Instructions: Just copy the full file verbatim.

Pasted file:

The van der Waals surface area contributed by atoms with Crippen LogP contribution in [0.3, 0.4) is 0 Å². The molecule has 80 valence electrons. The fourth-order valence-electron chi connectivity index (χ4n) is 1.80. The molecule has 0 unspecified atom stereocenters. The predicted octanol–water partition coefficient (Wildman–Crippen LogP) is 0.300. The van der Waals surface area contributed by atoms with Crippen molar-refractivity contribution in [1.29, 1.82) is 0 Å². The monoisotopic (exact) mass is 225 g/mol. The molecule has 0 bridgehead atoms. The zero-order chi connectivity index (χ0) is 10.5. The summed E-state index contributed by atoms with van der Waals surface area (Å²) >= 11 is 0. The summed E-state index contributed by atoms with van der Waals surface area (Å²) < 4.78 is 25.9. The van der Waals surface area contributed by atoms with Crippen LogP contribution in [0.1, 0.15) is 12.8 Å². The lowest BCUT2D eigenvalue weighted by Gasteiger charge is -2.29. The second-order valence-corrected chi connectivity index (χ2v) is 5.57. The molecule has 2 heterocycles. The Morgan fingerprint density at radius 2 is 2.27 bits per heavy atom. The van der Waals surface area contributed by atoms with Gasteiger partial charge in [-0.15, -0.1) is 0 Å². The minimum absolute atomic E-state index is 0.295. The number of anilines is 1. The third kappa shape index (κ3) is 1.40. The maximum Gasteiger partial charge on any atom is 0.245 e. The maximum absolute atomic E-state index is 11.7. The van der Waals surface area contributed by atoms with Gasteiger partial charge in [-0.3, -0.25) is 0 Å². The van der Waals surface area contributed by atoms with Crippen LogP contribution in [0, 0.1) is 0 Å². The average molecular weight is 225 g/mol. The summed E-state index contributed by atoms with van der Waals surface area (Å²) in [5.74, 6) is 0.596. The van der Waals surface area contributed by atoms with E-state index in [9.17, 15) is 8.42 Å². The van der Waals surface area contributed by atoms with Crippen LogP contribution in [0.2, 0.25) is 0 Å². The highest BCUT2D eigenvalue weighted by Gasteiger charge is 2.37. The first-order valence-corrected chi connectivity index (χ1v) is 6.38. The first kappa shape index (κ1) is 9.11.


The van der Waals surface area contributed by atoms with Crippen LogP contribution in [0.3, 0.4) is 0 Å². The molecule has 80 valence electrons. The fourth-order valence-electron chi connectivity index (χ4n) is 1.80. The molecule has 0 unspecified atom stereocenters. The predicted octanol–water partition coefficient (Wildman–Crippen LogP) is 0.300. The van der Waals surface area contributed by atoms with Crippen molar-refractivity contribution in [1.29, 1.82) is 0 Å². The monoisotopic (exact) mass is 225 g/mol. The molecule has 0 bridgehead atoms. The zero-order chi connectivity index (χ0) is 10.5. The summed E-state index contributed by atoms with van der Waals surface area (Å²) >= 11 is 0. The summed E-state index contributed by atoms with van der Waals surface area (Å²) < 4.78 is 25.9. The van der Waals surface area contributed by atoms with Crippen LogP contribution in [0.1, 0.15) is 12.8 Å². The lowest BCUT2D eigenvalue weighted by Gasteiger charge is -2.29. The second-order valence-corrected chi connectivity index (χ2v) is 5.57. The molecule has 2 heterocycles. The Morgan fingerprint density at radius 2 is 2.27 bits per heavy atom. The van der Waals surface area contributed by atoms with Gasteiger partial charge in [-0.15, -0.1) is 0 Å². The minimum absolute atomic E-state index is 0.295. The number of anilines is 1. The third kappa shape index (κ3) is 1.40. The maximum Gasteiger partial charge on any atom is 0.245 e. The maximum absolute atomic E-state index is 11.7. The van der Waals surface area contributed by atoms with Gasteiger partial charge in [-0.3, -0.25) is 0 Å². The van der Waals surface area contributed by atoms with Crippen LogP contribution in [0, 0.1) is 0 Å². The average molecular weight is 225 g/mol. The summed E-state index contributed by atoms with van der Waals surface area (Å²) in [5.74, 6) is 0.596. The van der Waals surface area contributed by atoms with E-state index in [9.17, 15) is 8.42 Å². The van der Waals surface area contributed by atoms with Crippen LogP contribution in [0.2, 0.25) is 0 Å². The highest BCUT2D eigenvalue weighted by Gasteiger charge is 2.37. The first-order valence-corrected chi connectivity index (χ1v) is 6.38. The first kappa shape index (κ1) is 9.11.